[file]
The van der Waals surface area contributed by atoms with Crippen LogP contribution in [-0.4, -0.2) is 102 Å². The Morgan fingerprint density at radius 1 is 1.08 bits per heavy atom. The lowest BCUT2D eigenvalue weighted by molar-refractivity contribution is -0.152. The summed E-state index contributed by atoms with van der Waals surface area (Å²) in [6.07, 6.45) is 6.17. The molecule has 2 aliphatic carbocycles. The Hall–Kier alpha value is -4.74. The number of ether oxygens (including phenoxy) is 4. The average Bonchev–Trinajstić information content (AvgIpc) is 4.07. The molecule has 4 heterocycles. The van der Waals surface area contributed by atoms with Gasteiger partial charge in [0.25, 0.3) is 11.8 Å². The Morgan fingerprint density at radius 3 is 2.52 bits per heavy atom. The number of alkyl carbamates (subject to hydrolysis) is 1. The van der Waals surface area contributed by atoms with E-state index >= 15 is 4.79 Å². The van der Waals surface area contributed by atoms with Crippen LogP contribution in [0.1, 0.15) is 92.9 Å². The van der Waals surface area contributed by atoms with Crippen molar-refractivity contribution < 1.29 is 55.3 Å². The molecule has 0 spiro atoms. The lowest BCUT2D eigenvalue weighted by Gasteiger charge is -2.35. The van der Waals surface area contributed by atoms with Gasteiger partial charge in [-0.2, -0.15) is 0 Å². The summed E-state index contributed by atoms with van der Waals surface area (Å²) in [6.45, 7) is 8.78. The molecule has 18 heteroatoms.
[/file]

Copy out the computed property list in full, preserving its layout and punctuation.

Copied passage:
The van der Waals surface area contributed by atoms with Crippen LogP contribution in [-0.4, -0.2) is 102 Å². The Morgan fingerprint density at radius 1 is 1.08 bits per heavy atom. The lowest BCUT2D eigenvalue weighted by molar-refractivity contribution is -0.152. The summed E-state index contributed by atoms with van der Waals surface area (Å²) in [6.07, 6.45) is 6.17. The molecule has 2 aliphatic carbocycles. The Hall–Kier alpha value is -4.74. The number of ether oxygens (including phenoxy) is 4. The average Bonchev–Trinajstić information content (AvgIpc) is 4.07. The molecule has 4 heterocycles. The van der Waals surface area contributed by atoms with Gasteiger partial charge in [0.25, 0.3) is 11.8 Å². The Morgan fingerprint density at radius 3 is 2.52 bits per heavy atom. The number of alkyl carbamates (subject to hydrolysis) is 1. The van der Waals surface area contributed by atoms with E-state index >= 15 is 4.79 Å². The van der Waals surface area contributed by atoms with Crippen LogP contribution in [0.1, 0.15) is 92.9 Å². The van der Waals surface area contributed by atoms with Crippen molar-refractivity contribution < 1.29 is 55.3 Å². The molecule has 0 spiro atoms. The lowest BCUT2D eigenvalue weighted by Gasteiger charge is -2.35. The van der Waals surface area contributed by atoms with Gasteiger partial charge in [-0.2, -0.15) is 0 Å². The summed E-state index contributed by atoms with van der Waals surface area (Å²) in [6.45, 7) is 8.78. The molecule has 18 heteroatoms.